Do you need to file a claim with the VA?

The American Legion, Department of Michigan Veteran Services Division

Our American Veterans who have served this country should receive the benefits they have earned from the U.S. Department of Veterans Administration in a timely manner.

The American Legion, Department of Michigan hires and trains accredited Veteran service officers to the U.S. Department of Veterans Administration regulations and with American Legion resources and training to be current on benefits available to military Veterans and their families.

American Legion, Department of Michigan accredited Veteran service officers assist Veterans, located throughout the state, in filling out the appropriate forms correctly, filing the forms and evidence with the USDVA, and being the point of contact for Veterans as the claim process moves forward.  If the claim is denied the American Legion will represent the Veteran in front of the appeals board at the regional offices and at the Washington, D.C. offices at no charge to the Veteran.

Step One:

Find an Accredited Veteran Service Officer near you:

You will be redirected to the Michigan Veterans Coalitions FY 23 Work Plan: FY 23 VSO Workplan 20221016

Or contact an organization below:

The American Legion

(313) 964-6640

Do You Need to Apply for Benefits from the Veterans Administration?

Are You a Current Member of the Military, a Military Veteran, or Family Member, and Resident of the State of Michigan seeking help with obtaining Veteran Affairs Benefits?

The Veterans Administration was created to help our American Veterans, established after World War 1 they created programs and benefits to help those who had served under honorable conditions. As a service member, you may have received some sort of Transition Assistance Program classes before you were discharged out, however, at the time you only wanted to get home.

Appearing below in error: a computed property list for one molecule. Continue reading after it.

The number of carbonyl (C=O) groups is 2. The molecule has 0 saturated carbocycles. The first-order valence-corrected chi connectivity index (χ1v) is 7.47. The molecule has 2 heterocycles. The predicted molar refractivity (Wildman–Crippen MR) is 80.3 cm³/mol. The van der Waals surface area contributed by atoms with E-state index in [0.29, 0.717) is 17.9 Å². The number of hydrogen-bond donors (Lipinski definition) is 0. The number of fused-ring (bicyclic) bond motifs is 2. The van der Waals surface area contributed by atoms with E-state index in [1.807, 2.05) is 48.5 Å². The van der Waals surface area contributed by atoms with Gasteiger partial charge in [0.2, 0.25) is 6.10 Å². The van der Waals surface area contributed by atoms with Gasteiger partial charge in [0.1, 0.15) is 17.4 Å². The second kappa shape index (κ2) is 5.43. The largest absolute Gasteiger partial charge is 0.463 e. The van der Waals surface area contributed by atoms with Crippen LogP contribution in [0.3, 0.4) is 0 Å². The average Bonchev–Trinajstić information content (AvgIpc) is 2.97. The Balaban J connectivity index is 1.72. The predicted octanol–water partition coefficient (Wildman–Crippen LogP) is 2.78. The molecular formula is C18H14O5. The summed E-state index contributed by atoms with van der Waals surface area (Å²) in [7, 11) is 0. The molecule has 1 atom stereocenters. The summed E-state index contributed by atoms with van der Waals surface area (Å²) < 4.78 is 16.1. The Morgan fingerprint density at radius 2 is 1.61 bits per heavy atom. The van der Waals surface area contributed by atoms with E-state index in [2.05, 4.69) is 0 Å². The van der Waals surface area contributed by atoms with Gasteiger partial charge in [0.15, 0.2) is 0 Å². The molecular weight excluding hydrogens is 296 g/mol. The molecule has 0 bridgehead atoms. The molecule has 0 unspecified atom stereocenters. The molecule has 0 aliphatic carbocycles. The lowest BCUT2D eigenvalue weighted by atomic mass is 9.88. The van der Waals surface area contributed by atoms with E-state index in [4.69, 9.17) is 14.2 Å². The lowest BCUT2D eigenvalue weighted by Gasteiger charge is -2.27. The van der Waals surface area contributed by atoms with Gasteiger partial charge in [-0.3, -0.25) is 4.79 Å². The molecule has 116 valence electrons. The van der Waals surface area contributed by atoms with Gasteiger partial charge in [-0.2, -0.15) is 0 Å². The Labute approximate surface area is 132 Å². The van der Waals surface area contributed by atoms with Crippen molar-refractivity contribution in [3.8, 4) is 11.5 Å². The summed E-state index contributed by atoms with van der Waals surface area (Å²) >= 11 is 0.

Did you miss the part about the health care benefits or compensation and pension?

Now that you have been home a while, yes you may qualify for benefits other than the educational benefits of the GI Bill. As an older veteran from another wartime era, you too may be eligible for benefits you have long been eligible for and entitled to but have not taken advantage of them.

Don’t Face the VA Alone….

Congress authorized veterans to have a 3rdparty represent them at the VA for the purpose of their claim processing. The veteran may assign a “power of attorney” to an individual or an organization to properly represent them. In the case of the Michigan Veterans Coalition, the veteran would have a “power of attorney” with one of the 5 organizations. The organization would hold the POA for the life of the claim. Why is this important? A veteran’s claim may be denied by the Veterans Administration; however, the veteran has a right of appeal. With coalition members, we are 1 floor down from the Detroit Regional office where the claim was submitted. If the claim goes to Washington, D.C. during the appeals process the national organizations of the various coalition members would oversee the appeal there. At “NO COST” to the veteran.

Beware of Attorney’s

Several years ago the US Congress authorized that attorneys may represent veterans in the claims process. Be aware that they may charge you for these services (sometimes taking 25%-30% of any lump sum compensation). The Michigan Veterans Coalition members have been representing veterans for over 80 years and have over 125 years of accredited veteran service experience on staff and ready to work for you.

Ready to get started?

Who should consider looking into Veteran Administration benefits or health care?

  • Veterans discharged or released under other than a dishonorable condition
  • A veteran laid off from work or employed with no health insurance
  • A Vietnam Veteran who served in country and now has Type 2 Diabetes, heart conditions, certain cancers, respiratory conditions, or a number of other related presumptive conditions.
  • Post 9/11 Era Veterans.
  • The spouse of a veteran who has passed away, but was receiving disability compensation from the VA.
  • A veteran or veterans spouse living on a low income or are homeless.